ATLANTA (AP) — Snowfall shrouding much of the Deep South began tapering off early Saturday, but freezing temperatures kept roads slick and thousands without electricity throughout the region while planes remained grounded at the world's busiest airport.
Forecasters warned that moisture on the roadways could freeze and cause black ice to form.
The National Weather Service said that while snow flurries would end by midday in areas including metro Atlanta, temperatures at or below freezing could cause transparent layers of thin ice to form on bridges and other elevated roadways.
The frigid temperatures behind a cold front combined with moisture off the Gulf of Mexico to bring unusual wintry weather to parts of the South.
Preliminary reports to the weather service showed up to 10 inches of snowfall in northwest Georgia, with 7 inches of accumulation in parts of metro Atlanta. Ten inches of snow hit Anniston, Alabama, while up to 7 inches fell in Mississippi.
Rare flurries were even reported in New Orleans.
"It's very, very abnormal and rare that we would get totals like that this time of year," said Sid King, a meteorologist for the National Weather Service in the Atlanta area. "It's really not even winter yet. I would not be surprised if we broke a lot of records."
But the snow wasn't expected to outlast the weekend. King said warming temperatures and sunny skies should melt most of it in time for shivering Southerners to return to work and school Monday.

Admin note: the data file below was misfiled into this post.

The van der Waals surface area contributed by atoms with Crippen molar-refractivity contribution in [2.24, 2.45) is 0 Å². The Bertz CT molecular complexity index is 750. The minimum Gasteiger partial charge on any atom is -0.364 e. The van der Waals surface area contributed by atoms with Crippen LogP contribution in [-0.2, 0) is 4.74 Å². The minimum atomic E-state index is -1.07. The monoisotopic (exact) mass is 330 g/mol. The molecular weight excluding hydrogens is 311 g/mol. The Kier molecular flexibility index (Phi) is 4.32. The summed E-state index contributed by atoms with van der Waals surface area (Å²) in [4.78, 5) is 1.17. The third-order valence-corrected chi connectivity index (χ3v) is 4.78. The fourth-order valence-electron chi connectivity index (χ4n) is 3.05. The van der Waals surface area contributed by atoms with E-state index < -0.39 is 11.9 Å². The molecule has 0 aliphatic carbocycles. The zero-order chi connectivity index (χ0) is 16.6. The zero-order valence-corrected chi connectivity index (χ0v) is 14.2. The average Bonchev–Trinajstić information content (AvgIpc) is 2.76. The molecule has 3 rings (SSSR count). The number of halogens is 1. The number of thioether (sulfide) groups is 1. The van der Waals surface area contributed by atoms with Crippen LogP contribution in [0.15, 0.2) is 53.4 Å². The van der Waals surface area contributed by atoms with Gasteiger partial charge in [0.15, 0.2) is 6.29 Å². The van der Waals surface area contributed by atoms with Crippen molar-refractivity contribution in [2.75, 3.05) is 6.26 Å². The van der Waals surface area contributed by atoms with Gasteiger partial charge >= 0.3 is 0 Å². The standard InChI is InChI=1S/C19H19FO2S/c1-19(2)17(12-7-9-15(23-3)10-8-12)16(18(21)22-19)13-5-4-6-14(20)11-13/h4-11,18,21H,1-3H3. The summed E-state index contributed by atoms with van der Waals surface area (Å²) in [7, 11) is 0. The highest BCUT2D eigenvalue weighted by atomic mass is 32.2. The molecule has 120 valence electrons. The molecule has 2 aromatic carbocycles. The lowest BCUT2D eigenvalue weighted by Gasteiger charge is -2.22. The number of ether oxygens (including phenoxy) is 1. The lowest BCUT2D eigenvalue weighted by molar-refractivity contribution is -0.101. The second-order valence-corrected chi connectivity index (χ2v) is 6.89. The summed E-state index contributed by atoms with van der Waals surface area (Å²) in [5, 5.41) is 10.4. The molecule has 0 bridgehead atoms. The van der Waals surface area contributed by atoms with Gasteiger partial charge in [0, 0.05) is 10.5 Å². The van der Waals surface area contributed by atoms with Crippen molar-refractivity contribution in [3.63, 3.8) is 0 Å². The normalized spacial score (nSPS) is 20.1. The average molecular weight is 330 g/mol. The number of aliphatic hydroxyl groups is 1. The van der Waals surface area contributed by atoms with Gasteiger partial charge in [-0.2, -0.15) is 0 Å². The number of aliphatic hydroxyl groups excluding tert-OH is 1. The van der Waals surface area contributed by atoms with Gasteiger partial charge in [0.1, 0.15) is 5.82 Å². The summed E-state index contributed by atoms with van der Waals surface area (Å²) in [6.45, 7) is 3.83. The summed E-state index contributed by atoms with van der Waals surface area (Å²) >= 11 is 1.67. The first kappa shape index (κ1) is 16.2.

Officials at the Hartsfield-Jackson Atlanta International Airport, which holds the world record for annual number of passengers, said delays and cancellations were expected.
The snowstorms knocked out electricity to thousands across the South.
More than 382,000 homes and businesses were without electricity Saturday in Georgia, Alabama, Mississippi and Louisiana.
Southern Pine Electric Co-operative has more than 12,000 customers without power Saturday in south Mississippi.
A freeze warning was in effect Saturday for parts of northern Florida, southeast Alabama and southwest Georgia. The weather service said freezing temperatures can harm vulnerable plants and animals.
Snow had moved farther east by Saturday, dumping up to 14 inches in parts of North Carolina before heading into the Mid-Atlantic.
Virginia State police reported hundreds of crashes blamed on icy weather.
Parts of the Northeast and New England are also expecting a share of the snowfall this weekend.